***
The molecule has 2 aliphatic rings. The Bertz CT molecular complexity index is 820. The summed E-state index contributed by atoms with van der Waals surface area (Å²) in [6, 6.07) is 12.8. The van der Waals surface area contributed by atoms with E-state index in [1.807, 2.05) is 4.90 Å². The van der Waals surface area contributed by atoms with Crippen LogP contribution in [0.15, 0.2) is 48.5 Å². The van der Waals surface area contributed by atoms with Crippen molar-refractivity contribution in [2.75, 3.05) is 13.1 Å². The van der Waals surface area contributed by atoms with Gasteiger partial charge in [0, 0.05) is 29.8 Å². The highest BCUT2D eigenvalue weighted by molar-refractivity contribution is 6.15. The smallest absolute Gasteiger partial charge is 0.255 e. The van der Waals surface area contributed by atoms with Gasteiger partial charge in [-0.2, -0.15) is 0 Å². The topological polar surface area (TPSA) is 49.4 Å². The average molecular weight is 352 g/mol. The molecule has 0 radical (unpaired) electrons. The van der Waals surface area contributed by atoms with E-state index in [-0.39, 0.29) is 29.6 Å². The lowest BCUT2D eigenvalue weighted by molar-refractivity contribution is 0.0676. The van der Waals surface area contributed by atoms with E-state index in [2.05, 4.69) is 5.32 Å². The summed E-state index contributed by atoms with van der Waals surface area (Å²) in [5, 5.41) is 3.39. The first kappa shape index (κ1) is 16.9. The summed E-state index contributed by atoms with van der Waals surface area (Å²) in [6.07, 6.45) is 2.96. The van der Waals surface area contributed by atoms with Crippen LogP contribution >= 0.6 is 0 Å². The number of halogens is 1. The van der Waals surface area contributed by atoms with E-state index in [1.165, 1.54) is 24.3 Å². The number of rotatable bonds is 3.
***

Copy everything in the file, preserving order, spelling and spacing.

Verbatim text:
The molecule has 2 aliphatic rings. The Bertz CT molecular complexity index is 820. The summed E-state index contributed by atoms with van der Waals surface area (Å²) in [6, 6.07) is 12.8. The van der Waals surface area contributed by atoms with E-state index in [1.807, 2.05) is 4.90 Å². The van der Waals surface area contributed by atoms with Crippen LogP contribution in [0.15, 0.2) is 48.5 Å². The van der Waals surface area contributed by atoms with Crippen molar-refractivity contribution in [2.75, 3.05) is 13.1 Å². The van der Waals surface area contributed by atoms with Gasteiger partial charge in [0, 0.05) is 29.8 Å². The highest BCUT2D eigenvalue weighted by molar-refractivity contribution is 6.15. The smallest absolute Gasteiger partial charge is 0.255 e. The van der Waals surface area contributed by atoms with Gasteiger partial charge in [-0.2, -0.15) is 0 Å². The topological polar surface area (TPSA) is 49.4 Å². The average molecular weight is 352 g/mol. The molecule has 0 radical (unpaired) electrons. The van der Waals surface area contributed by atoms with E-state index in [-0.39, 0.29) is 29.6 Å². The lowest BCUT2D eigenvalue weighted by molar-refractivity contribution is 0.0676. The van der Waals surface area contributed by atoms with E-state index in [2.05, 4.69) is 5.32 Å². The summed E-state index contributed by atoms with van der Waals surface area (Å²) in [5, 5.41) is 3.39. The first kappa shape index (κ1) is 16.9. The summed E-state index contributed by atoms with van der Waals surface area (Å²) in [6.07, 6.45) is 2.96. The van der Waals surface area contributed by atoms with Crippen LogP contribution >= 0.6 is 0 Å². The number of halogens is 1. The van der Waals surface area contributed by atoms with E-state index in [1.165, 1.54) is 24.3 Å². The number of rotatable bonds is 3.